Owner loses dog in mauling, would support changes to impound law
Phil Beatty isn’t a dog psychologist, but in his 19 years as an animal control professional, he knows a few things about canines.
The worst dog attack he’s seen involved a Shih Tzu shredding its owner’s arm and hand down to the bone.
“Not a pit bull or German shepherd, or a Doberman or a rottweiler,” but a Shih Tzu, he said. A lap dog.
He said that if a pit bull is raised well from a pup, it’s evident. Any dog can be vicious, and any good dog can snap.
“You just never know,” he said. “It’s just like people.”
The women were both sorry to become better acquainted under such circumstances: one family's pets attacking the other's beloved dog, killing it in its own yard.
Donna George said her neighbor was taken aback by the dogs' actions, cooperative and remorseful, after the two dogs climbed into George's yard and attacked Zoe, an 11-year-old dalmatian mix. The incident was reported to animal control, but the dogs were not impounded. The neighbors voluntarily sent their dogs away.
George was surprised to hear that the dogs couldn't be taken away for inflicting such grievous injuries on Zoe. Yuma County Animal Control Director Phil Beatty came to her Foothills home and explained to her that until the laws change, he couldn't immediately seize the dogs unless they bit a human.
George said she would very much support that change.
George doesn't think the people next door are bad neighbors, or bad dog owners. The dogs were current on their shots and licensing, and were kept in a kennel — but it had a dirt floor, and they dug their way out. They then must have climbed atop a short wall that allowed them to jump the four-foot-tall fence into George's yard.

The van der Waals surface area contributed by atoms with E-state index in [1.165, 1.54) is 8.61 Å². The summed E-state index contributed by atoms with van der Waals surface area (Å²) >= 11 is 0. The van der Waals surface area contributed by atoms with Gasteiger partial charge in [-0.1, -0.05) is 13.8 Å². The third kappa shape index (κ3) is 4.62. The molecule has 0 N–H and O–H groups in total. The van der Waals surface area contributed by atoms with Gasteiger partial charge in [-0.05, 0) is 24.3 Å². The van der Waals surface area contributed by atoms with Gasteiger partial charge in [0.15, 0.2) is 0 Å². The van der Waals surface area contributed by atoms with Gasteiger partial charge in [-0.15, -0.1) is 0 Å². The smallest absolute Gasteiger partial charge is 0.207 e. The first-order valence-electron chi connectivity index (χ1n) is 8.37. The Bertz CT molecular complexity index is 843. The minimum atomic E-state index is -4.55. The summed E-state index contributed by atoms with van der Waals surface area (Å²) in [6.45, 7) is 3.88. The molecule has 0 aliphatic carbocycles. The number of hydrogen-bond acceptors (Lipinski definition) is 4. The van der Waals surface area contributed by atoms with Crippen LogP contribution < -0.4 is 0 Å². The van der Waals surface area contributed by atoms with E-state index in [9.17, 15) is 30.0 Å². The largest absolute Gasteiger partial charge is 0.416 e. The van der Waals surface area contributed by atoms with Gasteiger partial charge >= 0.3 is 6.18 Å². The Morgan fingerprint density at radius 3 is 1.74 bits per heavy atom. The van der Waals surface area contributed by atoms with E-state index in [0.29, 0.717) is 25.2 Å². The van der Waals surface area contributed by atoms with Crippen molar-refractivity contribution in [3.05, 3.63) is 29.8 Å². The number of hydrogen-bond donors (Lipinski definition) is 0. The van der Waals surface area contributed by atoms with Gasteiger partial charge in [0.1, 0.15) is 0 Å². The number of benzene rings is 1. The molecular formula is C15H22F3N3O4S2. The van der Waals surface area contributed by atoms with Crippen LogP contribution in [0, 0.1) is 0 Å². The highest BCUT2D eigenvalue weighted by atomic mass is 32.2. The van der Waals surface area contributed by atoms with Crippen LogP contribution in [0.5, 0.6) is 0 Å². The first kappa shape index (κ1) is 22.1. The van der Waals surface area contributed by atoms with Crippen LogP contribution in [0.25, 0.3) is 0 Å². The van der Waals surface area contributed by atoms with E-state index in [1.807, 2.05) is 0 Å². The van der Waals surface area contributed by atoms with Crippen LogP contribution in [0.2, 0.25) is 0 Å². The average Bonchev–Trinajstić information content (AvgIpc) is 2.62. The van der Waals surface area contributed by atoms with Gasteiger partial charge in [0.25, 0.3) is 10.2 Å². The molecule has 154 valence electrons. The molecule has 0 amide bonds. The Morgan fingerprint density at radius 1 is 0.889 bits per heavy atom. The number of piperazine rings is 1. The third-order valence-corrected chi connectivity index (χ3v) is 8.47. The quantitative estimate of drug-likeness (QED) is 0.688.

George reasoned that the dogs snuck up on Zoe, who was inclined to bark when she saw something amiss. The neighbor that broke up the fight said he never heard barking, only a growling sound. He saw both pit bulls — George is certain they were pit bulls — atop Zoe, and shouted to call them off.
George said she could understand a dog fight gone deadly if the dogs that did the killing were defending themselves, their people or their home, but that was not the case.
“It was like premeditated murder to us,” she said, dogs seeking another dog.
It appeared to George that her dog had been pinned into a corner, but that she had tried to defend herself.
“It looked like, from the blood trail and everything, that she tried to fight them off,” she said.
She and her husband rushed Zoe to a nearby veterinarian. George didn't know at first where Zoe was wounded, because of all the blood. The dog had suffered puncture wounds to the head, a mangled ear, a gash to the neck and a broken leg just above her paw, at the human equivalent of her wrist. George guessed the leg wound happened when she fought back.
Zoe came through surgery, but not for very long. The trauma was too much for the old dog, and she died that night. She had been with the Georges since she was 6 weeks old.
George retrieved her dog's body in a bag. The vet's staff advised her not to take it out.
“They said, ‘You don't want to see this. It's not a pretty sight.'”
George buried Zoe in the backyard. Her grandsons, who were kept away until the pit bulls were removed, will make her a grave marker.